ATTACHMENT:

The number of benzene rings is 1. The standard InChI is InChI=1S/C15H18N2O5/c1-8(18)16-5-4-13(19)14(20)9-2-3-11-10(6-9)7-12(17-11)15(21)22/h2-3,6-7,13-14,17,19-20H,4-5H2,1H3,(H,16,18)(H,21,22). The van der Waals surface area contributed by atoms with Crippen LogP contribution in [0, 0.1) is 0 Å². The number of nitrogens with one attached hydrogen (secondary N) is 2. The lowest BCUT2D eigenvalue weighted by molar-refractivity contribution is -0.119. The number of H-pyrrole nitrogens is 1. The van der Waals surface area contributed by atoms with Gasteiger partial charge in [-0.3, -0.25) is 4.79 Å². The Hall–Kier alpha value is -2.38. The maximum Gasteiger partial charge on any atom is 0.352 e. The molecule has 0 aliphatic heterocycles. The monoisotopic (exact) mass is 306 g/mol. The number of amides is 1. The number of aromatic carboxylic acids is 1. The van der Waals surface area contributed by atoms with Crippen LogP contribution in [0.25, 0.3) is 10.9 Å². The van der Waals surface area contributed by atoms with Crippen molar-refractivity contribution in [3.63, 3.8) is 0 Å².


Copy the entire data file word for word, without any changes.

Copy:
The number of benzene rings is 1. The standard InChI is InChI=1S/C15H18N2O5/c1-8(18)16-5-4-13(19)14(20)9-2-3-11-10(6-9)7-12(17-11)15(21)22/h2-3,6-7,13-14,17,19-20H,4-5H2,1H3,(H,16,18)(H,21,22). The van der Waals surface area contributed by atoms with Crippen LogP contribution in [0, 0.1) is 0 Å². The number of nitrogens with one attached hydrogen (secondary N) is 2. The lowest BCUT2D eigenvalue weighted by molar-refractivity contribution is -0.119. The number of H-pyrrole nitrogens is 1. The van der Waals surface area contributed by atoms with Gasteiger partial charge in [-0.3, -0.25) is 4.79 Å². The Hall–Kier alpha value is -2.38. The maximum Gasteiger partial charge on any atom is 0.352 e. The molecule has 0 aliphatic heterocycles. The monoisotopic (exact) mass is 306 g/mol. The number of amides is 1. The number of aromatic carboxylic acids is 1. The van der Waals surface area contributed by atoms with Crippen LogP contribution in [0.25, 0.3) is 10.9 Å². The van der Waals surface area contributed by atoms with Crippen molar-refractivity contribution in [3.63, 3.8) is 0 Å².